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As young plants re-establish in the field or garden, they often have
trouble taking up the nutrients they need from the
soil. Soil conditions
such as high pH, excess moisture, and cold temperatures also can make
nutrients unavailable to plant roots. This is often exhibited by
purpling or yellowing of the lower leaves on plants. When this occurs,
foliar feeding spraying liquid fertilizer on the plants' leaves and
stems may provide needed nutrients for a short period of time until the
roots can resume nutrient uptake.
Foliar feeding has many other
reported applications: It can be used at flowering to increase fruit
set. It is believed to make plants less sensitive to frost. Foliar
sprays of compost tea help prevent plant diseases. And certain
nutrient-related problems can be addressed by foliar sprays of the
specific nutrient, such as calcium to prevent blossom end rot on
pathway for nutrient uptake in fruits and vegetables is by the roots, so
do not expect foliar feeding to supply all the nutrients needed.
Remember the motto of sustainable farming is "Feed the soil, not the
plant." Foliar feeding is a temporary measure for special situations,
and should not replace cover cropping and soil amendments as recommended
by regular soil tests.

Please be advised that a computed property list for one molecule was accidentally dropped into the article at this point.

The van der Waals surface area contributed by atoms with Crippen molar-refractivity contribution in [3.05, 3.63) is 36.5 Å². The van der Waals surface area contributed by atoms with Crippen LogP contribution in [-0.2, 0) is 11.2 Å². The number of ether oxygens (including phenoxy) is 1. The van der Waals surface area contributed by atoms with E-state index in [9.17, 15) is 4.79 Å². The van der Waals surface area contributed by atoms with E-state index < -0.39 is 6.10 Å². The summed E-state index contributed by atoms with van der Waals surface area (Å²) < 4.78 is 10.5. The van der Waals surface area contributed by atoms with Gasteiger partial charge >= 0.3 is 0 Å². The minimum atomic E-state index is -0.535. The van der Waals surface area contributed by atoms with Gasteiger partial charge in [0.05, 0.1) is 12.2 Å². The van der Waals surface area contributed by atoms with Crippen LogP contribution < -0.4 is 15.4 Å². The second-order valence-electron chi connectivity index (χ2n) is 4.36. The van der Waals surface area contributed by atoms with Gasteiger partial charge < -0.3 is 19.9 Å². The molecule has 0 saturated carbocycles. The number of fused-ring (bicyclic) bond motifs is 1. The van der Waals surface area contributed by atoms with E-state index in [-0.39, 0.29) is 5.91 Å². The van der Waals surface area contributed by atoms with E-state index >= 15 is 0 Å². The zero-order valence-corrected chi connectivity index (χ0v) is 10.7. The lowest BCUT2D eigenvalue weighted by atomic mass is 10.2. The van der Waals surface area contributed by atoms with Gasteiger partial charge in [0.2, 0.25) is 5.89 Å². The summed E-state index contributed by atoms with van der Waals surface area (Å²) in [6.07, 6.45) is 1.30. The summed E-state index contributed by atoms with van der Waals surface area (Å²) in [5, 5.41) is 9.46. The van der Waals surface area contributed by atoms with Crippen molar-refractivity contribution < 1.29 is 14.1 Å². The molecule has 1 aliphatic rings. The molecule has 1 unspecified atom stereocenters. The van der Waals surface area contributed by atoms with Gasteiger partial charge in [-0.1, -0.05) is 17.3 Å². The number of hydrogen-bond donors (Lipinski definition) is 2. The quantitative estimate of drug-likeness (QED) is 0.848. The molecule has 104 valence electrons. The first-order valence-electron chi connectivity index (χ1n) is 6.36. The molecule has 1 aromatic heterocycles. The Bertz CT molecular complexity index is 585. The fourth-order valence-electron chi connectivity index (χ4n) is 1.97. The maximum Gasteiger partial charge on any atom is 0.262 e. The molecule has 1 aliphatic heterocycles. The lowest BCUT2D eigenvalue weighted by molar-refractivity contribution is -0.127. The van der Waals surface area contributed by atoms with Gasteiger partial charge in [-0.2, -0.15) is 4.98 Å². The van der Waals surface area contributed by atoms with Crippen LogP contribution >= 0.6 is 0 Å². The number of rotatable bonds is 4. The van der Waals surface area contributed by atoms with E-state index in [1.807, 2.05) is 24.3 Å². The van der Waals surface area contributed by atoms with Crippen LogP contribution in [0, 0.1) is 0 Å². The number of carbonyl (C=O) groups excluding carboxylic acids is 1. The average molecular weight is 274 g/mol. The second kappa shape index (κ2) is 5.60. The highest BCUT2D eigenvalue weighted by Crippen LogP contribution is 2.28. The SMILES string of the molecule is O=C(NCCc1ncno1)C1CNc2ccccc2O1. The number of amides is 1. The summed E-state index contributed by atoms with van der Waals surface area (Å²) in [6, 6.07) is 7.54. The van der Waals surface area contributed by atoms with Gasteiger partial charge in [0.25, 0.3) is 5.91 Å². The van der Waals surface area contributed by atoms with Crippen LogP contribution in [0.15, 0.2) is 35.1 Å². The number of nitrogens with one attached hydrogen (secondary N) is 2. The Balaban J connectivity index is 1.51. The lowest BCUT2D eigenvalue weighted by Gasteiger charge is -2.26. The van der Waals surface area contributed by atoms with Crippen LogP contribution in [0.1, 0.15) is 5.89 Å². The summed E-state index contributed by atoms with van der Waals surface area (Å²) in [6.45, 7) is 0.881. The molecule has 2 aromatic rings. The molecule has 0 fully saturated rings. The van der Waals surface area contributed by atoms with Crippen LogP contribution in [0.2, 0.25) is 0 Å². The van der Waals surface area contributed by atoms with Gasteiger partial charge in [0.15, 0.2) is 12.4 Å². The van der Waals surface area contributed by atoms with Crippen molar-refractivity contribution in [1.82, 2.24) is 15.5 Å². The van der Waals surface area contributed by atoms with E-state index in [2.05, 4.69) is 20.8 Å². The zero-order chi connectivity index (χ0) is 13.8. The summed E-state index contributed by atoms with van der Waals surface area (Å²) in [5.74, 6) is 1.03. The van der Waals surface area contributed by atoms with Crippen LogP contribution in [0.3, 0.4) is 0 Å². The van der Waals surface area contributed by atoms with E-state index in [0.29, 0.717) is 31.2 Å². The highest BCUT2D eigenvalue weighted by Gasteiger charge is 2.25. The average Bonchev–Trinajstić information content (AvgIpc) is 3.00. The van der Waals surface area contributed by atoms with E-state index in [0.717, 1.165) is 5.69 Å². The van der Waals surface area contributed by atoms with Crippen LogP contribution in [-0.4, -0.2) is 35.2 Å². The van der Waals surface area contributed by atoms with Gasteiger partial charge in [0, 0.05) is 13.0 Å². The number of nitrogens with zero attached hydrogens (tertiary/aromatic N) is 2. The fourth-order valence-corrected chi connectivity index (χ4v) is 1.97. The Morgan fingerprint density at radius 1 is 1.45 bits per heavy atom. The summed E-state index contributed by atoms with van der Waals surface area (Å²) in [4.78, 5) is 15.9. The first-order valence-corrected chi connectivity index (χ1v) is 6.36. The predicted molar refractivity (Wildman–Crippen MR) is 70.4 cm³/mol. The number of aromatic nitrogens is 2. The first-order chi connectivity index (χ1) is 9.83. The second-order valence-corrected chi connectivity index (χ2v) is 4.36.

Foliar fertilizers should be diluted so
as not to burn the leaves. Fish emulsion and seaweed are the preferred
foliar fertilizers for vegetables. Not only are they easy to dilute,
they also contain micronutrients that are essential to plant health.
a foliar fertilizer by a fine mist sprayer or nozzle. Spray to the
point of run-off.
Mix the foliar feed solution in a clean
sprayer. When you're done, run plenty of clean water through the sprayer
to prevent clogging.
Foliar feed on a cloudy day (but not if
rain is imminent), early in the morning or late in the afternoon, to
avoid sun damage to the wet leaves. Do not foliar feed on hot days, as
the heat can cause plants' stomata to close and prevent absorption of
If in doubt about the success of foliar feeding,
use a refractometer. Take a sample before foliar feeding, and then a few
minutes after foliar feeding. If the Brix has increased, the plant has
taken up the nutrients.
Water-soluble fertilizers can be applied
through an irrigation system, a process known as fertigation. Not only
does fertigation save time, it also ensures a more even and effective
distribution of fertilizer directly to the plants' roots. Like foliar
feeding, fertigation can be used to quickly fortify plants that are
under stress and unable to take up nutrients from the soil.
Fertigation requires a system for injecting the
fertilizer into irrigation water at the correct rate. The simplest
solution is to use a Syphonject, which attaches between a garden hose
and faucet and has a suction tube that is placed in a bucket of liquid
fertilizer solution. The Syphonject draws up fertilizer and mixes it
with water at a rate of 16:1. It is suitable for watering with a hose,
but not with drip irrigation. For drip irrigation, a fertilizer injector
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from JSS Advantage May 2010